On our own or with members of our team, we connect the criteria co-constructed with the students to that we were given, looking for what may be missing, but more likely noting that students have noticed more than we ever would.


Monday, 26 February 2018

Teaching for Student Success

What counts…
What matters…
What is important…

… in teaching for student success?

You can ask people who know me. They’ll tell you I don’t waste time playing in the shallow water. I go deep. But this question was one even I was afraid to ask. Until now.

A group of mentor teachers and I explored this question as a way to provide authentic and meaningful support to teachers new to the profession, while remaining true to our non-evaluative role. Modelling our process on what we would do with students, we began with the end in mind – not our opinion about what is important in effective teaching, but what our school district and ministry or department of education say on the topic. Because we were in Ontario, we used the 16 Competency Statements from the Teacher Performance Appraisal, but any document used in teacher evaluation will work.

After reviewing and discussing the pertinent documents, teams of teachers wrote “I can” statements about the grade or discipline they taught. As we engaged in the conversation, it became clear to us that the conversation itself was important. We need to talk about this as educators.

As ideas were recorded, we saw that just like in the learning destinations we write for students, we were not prescribing steps or isolated elements of teaching.  Rather, we were talking about big ideas that could be met in a variety of ways, honouring the individuality so critical to teaching.

Here are some examples of our first thinking:

With thanks from Ottawa Catholic School Board

Now, whether we are mentors talking with teachers at the beginning of their career, a team of Grade 2-3 teachers exploring the teaching of writing, the Math department in a high school, or a principal and a teacher talking about strengths and goals, we have something practical, positive, and possible to guide our work.

Tuesday, 30 January 2018

The Joy of Giving

I have been experiencing the joy of giving in a heightened way these past few months and it is about more than Christmas. It is our practice at connect2learning to offer a gift, most often a book, as a way of expressing our deepest appreciation for the opportunity to work alongside teachers, schools, and systems. Since November 22nd, I’ve been giving  Making Physical Education Instruction and Assessment Work, the book I co-authored with my friend and colleague, Karen Cross. On two occasions (so far!), I’ve actually been able to place it in the hands of a physical educator and say, “We wrote this for you.”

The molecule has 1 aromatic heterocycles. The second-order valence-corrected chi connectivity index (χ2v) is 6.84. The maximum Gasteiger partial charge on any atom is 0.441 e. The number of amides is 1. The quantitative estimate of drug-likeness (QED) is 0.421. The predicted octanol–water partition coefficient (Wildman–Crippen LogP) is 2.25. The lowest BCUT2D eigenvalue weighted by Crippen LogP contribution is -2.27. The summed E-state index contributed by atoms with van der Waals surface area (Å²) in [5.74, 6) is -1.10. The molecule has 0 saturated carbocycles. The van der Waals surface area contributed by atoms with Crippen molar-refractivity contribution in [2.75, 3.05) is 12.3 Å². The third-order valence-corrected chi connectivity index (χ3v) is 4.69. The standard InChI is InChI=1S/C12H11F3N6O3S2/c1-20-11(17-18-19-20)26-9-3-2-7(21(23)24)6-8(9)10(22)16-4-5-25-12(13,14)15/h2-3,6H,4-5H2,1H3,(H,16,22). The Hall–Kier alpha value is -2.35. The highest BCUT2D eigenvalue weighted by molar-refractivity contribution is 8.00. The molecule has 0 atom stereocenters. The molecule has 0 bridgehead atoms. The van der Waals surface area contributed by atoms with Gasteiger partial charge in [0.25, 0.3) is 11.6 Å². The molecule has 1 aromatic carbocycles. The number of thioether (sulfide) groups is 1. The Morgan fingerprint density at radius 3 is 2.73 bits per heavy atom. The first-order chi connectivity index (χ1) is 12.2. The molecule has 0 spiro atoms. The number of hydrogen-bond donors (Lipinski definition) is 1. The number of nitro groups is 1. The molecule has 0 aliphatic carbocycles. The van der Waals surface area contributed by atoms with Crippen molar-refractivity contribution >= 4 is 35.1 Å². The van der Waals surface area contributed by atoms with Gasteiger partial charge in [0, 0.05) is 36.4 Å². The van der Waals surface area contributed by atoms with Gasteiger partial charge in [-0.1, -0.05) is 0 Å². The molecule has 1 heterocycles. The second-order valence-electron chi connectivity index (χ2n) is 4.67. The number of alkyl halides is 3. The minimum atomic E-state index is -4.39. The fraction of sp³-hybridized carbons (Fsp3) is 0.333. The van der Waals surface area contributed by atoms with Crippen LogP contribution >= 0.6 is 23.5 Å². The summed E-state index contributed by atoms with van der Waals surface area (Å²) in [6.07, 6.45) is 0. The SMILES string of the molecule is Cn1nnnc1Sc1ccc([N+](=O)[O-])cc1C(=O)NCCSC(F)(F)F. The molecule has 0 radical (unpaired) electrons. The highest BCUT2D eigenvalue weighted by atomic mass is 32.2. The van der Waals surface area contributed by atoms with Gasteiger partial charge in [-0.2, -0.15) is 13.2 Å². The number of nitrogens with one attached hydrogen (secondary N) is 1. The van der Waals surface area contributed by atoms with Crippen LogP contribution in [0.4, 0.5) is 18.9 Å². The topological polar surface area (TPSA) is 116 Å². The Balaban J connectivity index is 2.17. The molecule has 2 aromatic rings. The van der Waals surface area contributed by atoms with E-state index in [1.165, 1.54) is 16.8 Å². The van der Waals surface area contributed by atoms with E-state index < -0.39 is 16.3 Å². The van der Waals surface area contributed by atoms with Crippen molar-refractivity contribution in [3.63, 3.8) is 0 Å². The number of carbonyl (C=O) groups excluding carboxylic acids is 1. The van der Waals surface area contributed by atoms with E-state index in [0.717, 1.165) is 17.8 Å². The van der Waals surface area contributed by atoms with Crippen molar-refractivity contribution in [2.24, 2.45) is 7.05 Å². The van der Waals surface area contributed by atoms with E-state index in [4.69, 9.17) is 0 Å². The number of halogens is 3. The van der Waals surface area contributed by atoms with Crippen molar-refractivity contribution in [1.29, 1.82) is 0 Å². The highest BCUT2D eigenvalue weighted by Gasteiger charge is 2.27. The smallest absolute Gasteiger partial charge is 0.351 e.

The joy is about more than sharing a new book I’m very proud of.  It’s about shouting from the rooftops that assessment is a topic that connects us - classroom teacher and specialist - and we have much to learn from each other. All too often, the perception, and sometimes the reality, has been that whole staff professional learning does not pertain to the physical educators in the building. With this book, in which we apply the big ideas, structures, and strategies of assessment in the service of learning to the teaching of physical education, we show that a focus on quality classroom assessment is an inclusionary professional learning practice that recognizes that  “We are all teaching children and adolescents to be responsible, contributing citizens. We are all interested in developing self-determining, lifelong learners.” (Augusta & Cross, p. 41) 

Together we can talk about:
·         identifying clear and meaningful learning destinations for students,
·         collecting evidence of learning from observations, conversations, and products,
·         describing quality through the gradual release of responsibility, using samples, and co-constructing criteria,
·         giving feedback that moves learning forward, and
·         involving students in self- and peer assessment.

While we’re at it, let’s include the music specialists, the visual arts teachers, the industrial arts educators, the drama teachers…